The Spurs will face the sixth seeded Golden State Warriors, who crowned their dream of a bounce back season (after last year's masterpiece of a tank job) by upsetting the Nuggets in the first round. Unlike the Lakers, the Warriors should be relatively healthy when the series starts, as David Lee was cleared to play against the Nuggets for game six and will likely be available, if likely hampered, on Monday. Tiago Splitter and Boris Diaw are both questionable for the Spurs.
Let's first take a look at the season series and then analyze the game plan for both teams
Season series: Tied 2-2
The first game of the season series was played in San Antonio and the Spurs beat the Warriors 95-88. The Spurs were without Manu Ginobili while the Warriors were missing Curry and Bogut. Tony Parker and Tim Duncan were fantastic in this one, combining for 49 points 12 rebounds and ten assists. Lee and Thompson led the Warriors in scoring. The Warriors used Thompson on Parker and it worked for a while, but eventually Parker shredded the second year player.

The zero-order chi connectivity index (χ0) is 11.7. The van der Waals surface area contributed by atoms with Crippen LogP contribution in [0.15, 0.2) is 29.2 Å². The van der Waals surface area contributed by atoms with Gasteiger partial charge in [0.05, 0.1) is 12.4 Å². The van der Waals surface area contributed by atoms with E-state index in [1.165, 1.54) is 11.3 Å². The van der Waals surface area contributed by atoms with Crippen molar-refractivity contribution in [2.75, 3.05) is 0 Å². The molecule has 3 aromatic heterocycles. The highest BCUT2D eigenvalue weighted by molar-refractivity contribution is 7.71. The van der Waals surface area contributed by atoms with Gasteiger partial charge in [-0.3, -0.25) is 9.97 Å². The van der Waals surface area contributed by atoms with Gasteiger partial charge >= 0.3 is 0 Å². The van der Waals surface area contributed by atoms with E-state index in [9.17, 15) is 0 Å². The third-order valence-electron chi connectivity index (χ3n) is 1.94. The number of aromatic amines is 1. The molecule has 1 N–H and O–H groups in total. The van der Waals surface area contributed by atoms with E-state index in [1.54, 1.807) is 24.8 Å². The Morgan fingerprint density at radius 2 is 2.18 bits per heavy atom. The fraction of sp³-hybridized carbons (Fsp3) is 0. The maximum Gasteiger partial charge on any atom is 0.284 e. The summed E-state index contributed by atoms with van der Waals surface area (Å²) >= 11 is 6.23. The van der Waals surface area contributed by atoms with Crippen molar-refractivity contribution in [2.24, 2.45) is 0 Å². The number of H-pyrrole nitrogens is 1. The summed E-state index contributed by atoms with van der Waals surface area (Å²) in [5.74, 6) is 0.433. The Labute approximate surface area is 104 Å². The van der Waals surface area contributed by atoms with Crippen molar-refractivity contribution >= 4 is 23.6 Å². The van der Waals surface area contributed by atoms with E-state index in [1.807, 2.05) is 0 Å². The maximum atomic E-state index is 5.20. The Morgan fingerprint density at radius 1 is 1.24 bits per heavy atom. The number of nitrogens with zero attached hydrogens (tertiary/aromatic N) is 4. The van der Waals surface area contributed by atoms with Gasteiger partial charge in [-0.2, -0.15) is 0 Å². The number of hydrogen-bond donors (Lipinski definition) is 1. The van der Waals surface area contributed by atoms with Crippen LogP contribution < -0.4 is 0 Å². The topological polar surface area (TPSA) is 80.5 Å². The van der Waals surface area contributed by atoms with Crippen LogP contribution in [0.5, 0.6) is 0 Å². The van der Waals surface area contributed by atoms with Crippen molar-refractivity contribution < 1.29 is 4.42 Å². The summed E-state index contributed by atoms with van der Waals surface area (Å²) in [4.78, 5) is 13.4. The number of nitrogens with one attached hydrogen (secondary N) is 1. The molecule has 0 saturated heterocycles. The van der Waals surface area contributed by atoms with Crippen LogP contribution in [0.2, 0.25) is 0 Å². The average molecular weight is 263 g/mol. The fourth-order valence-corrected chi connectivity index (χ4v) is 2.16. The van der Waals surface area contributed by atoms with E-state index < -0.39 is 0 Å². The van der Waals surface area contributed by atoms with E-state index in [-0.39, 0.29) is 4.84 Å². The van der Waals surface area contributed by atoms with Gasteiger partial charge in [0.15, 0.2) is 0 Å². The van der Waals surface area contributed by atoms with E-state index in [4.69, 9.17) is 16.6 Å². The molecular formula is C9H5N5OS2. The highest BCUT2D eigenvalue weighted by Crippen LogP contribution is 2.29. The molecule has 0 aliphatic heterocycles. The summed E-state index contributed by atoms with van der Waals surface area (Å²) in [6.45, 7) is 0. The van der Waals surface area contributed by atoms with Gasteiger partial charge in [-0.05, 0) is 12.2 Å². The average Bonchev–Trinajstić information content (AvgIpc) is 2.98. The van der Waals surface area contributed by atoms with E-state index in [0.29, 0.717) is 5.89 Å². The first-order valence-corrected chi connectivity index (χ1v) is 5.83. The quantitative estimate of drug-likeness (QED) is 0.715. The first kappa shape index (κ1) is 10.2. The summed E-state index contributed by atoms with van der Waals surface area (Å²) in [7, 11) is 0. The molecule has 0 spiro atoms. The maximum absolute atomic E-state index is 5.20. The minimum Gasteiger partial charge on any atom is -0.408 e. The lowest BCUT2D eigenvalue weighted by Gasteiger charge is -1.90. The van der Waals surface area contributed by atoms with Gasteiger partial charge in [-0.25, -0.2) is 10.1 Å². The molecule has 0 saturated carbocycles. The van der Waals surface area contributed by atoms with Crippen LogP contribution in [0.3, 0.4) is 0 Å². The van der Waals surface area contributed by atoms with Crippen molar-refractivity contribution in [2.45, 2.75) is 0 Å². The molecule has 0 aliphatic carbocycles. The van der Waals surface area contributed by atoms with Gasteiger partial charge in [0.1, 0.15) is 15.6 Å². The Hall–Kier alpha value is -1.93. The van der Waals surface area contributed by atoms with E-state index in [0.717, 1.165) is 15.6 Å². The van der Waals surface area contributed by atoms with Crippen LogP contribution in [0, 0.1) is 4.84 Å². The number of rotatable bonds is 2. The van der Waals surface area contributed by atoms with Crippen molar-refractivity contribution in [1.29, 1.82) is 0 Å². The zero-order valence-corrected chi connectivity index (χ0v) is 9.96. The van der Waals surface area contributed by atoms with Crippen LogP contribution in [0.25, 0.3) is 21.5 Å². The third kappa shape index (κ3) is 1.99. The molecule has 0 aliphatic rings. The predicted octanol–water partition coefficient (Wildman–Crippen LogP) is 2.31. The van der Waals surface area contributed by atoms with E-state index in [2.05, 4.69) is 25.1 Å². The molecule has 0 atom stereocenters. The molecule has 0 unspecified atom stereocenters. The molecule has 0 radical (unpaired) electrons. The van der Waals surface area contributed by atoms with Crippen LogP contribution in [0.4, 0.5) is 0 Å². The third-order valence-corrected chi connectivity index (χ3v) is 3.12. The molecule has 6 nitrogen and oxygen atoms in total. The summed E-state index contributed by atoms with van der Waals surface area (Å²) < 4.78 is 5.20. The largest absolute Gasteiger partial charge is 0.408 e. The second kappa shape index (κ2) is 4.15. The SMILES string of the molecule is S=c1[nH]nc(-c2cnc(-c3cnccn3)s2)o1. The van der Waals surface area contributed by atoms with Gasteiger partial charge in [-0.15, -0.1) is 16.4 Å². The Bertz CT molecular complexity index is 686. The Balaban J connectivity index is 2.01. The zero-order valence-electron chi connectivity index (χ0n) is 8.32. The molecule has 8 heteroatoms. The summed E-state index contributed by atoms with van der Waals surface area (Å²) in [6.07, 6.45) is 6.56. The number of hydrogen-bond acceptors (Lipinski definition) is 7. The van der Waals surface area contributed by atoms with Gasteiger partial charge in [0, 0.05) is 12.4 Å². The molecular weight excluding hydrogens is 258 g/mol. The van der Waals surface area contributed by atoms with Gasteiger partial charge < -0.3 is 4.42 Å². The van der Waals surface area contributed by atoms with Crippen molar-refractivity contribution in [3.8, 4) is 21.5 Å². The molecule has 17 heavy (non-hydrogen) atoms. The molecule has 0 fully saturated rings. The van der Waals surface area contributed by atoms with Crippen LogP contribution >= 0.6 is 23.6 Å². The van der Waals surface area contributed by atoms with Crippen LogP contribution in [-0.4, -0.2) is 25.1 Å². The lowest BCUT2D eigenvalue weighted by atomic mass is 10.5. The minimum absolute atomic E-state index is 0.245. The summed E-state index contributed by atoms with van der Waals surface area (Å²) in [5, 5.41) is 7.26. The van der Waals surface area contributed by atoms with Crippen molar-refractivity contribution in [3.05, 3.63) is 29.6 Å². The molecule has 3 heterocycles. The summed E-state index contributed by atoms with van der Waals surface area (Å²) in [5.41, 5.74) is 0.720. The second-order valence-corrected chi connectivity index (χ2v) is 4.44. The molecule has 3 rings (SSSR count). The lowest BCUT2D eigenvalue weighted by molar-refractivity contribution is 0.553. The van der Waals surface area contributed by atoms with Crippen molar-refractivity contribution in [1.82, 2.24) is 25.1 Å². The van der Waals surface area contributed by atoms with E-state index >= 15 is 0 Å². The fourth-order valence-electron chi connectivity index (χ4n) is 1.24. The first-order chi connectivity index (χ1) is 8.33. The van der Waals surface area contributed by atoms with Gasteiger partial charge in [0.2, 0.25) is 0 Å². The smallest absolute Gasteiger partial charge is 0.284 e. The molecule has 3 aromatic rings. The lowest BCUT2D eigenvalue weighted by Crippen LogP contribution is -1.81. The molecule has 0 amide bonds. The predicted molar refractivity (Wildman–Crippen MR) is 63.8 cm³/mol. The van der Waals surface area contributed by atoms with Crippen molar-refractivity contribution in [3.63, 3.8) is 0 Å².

The second game was a Spurs loss in overtime. You might remember this game as the one where Pop ran the exact same play at the end of overtime that he'd just run in the final possession of regulation. Or, it was the one where the Warriors played in their jammies. Or it's the one where Jarret Jack dropped 30 on the Spurs, including ten fourth quarter points and seven overtime points. Or the one where the Spurs could have won had Parker not missed a lay up in transition he would usually hit. Needless to say, it was an atypical game. Manu was clutch on this one but Jarret Jack and Curry were too much and the Dubs got the W.
The third game was played in San Antonio and the Spurs were without Parker but an inspired Duncan and a great defensive effort were enough to get the win. Curry and Lee were a combined 12-37 from the floor and Bogut and Thompson couldn't get going either. The Dubs were in it because Jack and Landry carried them from the bench but the dominance of the Spurs big man duo was just too much for them to overcome. Duncan went for 25, 13 and six with four blocks and Splitter pitched in 17, seven and four. Ginobili struggled from the floor but nailed a couple of clutch three pointers to put the Warriors away in the fourth.
The last game was three weeks ago, and the second to last game of the regular season. It was in Golden State and the Spurs rested Parker, Duncan and Leonard and were without Ginobili as well as the recently released Stephen Jackson. The Spurs scrubs kept it close for three quarters but the Warriors pulled away for the predictable win in the fourth.
What should the Spurs' defense look out for?